As mentioned already, Gparted is great for managing, creating, deleting disks and partitions. Easy to use from a live USB or CD such as SystemRescue, Gparted Live, or PartedMagic. First 2 are free, last one is a few bucks.

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Linux firmware is not flashed like a BIOS update; it is simply software that is loaded in memory during boot, to work with devices like a wifi chipset. Most of what you need will be in a linux-firmware package you can install if it isn't on the Arch iso. I usually install Arch using a wired connection and get wifi working after the basic Arch software is in place.

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V.T. Eric Layton

By definition, "wiping a drive" means just that. When you use tools/commands that are meant to wipe a drive clean, this is exactly what you will get... a totally wiped clean drive.

 

I'm not sure why you would bother with doing something like this, though? Personally, I would just clean the individual partitions of data or I would remove all partitions and re-partition the drive, then install whatever "new" items need installing.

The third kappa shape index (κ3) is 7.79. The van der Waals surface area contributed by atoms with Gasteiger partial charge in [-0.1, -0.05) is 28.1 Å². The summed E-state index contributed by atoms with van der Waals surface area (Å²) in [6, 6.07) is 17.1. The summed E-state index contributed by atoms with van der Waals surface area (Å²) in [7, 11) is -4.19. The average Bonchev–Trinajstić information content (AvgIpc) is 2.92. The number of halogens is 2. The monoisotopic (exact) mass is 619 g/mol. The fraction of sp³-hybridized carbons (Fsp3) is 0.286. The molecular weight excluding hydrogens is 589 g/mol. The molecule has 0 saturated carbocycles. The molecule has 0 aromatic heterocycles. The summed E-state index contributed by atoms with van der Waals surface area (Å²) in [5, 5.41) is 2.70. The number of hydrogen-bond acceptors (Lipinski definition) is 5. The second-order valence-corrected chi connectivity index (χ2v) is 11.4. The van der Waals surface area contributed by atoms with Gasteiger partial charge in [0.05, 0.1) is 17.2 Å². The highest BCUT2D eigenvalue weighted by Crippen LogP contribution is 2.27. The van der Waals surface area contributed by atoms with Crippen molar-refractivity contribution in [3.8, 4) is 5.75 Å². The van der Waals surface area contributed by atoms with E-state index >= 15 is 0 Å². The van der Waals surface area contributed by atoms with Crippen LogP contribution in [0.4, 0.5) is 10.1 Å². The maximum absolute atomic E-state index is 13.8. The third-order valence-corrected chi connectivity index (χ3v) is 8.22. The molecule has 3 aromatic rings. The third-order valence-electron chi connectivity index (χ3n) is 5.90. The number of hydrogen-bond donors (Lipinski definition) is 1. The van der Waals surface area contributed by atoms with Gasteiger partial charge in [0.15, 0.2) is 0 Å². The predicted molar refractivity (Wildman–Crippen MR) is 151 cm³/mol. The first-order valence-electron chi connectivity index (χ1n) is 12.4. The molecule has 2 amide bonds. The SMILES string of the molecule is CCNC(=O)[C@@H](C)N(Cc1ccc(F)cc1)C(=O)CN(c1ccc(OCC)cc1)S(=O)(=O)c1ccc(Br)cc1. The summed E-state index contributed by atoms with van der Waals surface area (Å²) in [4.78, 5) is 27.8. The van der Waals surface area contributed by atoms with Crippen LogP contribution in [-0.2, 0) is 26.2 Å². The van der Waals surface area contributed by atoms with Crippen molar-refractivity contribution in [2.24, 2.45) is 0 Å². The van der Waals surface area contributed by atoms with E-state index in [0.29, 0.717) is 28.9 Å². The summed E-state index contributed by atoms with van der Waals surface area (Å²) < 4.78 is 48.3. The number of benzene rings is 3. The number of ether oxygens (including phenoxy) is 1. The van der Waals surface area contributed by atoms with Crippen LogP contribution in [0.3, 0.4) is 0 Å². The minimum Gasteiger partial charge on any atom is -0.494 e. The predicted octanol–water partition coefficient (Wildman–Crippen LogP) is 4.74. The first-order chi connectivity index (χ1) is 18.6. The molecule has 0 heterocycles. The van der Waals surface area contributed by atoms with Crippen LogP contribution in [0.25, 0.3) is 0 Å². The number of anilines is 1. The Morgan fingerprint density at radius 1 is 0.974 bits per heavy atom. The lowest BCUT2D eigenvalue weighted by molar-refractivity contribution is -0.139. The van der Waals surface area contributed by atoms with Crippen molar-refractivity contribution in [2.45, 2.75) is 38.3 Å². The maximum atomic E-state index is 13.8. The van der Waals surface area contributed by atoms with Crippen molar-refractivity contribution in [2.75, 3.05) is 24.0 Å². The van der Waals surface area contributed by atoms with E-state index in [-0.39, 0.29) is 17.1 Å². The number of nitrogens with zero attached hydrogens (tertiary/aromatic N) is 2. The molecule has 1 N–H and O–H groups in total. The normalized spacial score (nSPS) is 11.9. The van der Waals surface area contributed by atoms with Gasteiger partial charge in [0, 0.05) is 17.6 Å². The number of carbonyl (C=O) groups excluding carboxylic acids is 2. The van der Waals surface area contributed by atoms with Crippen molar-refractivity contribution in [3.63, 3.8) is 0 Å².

When I upgrade my Slackware OS on my machines, all I do is install the new version of the OS onto my /(root) partition. I NEVER format or change my /home partition. By doing it this way, it saves me much work with regards to my personal data and customizations.

 

Anyway, GNU/Linux is about choices. Find what method is best for you and use that. :)

 

Welcome to Scots and BATL, by the way!

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securitybreach
7 hours ago, linux screwed me up sadly said:

I messed up my main system real bad a week ago (specifications attached to my profile). I installed and used the wipe command preceded by shred -v /dev/sda . I read many blog posts about these commands to make sure they dont make my laptop unusable. Unfortunately, these two commands also removed ath10k AMD GPU Firmware from my system and now I am figuring out a way to burn the firware into the system and reinstall Arch Linux.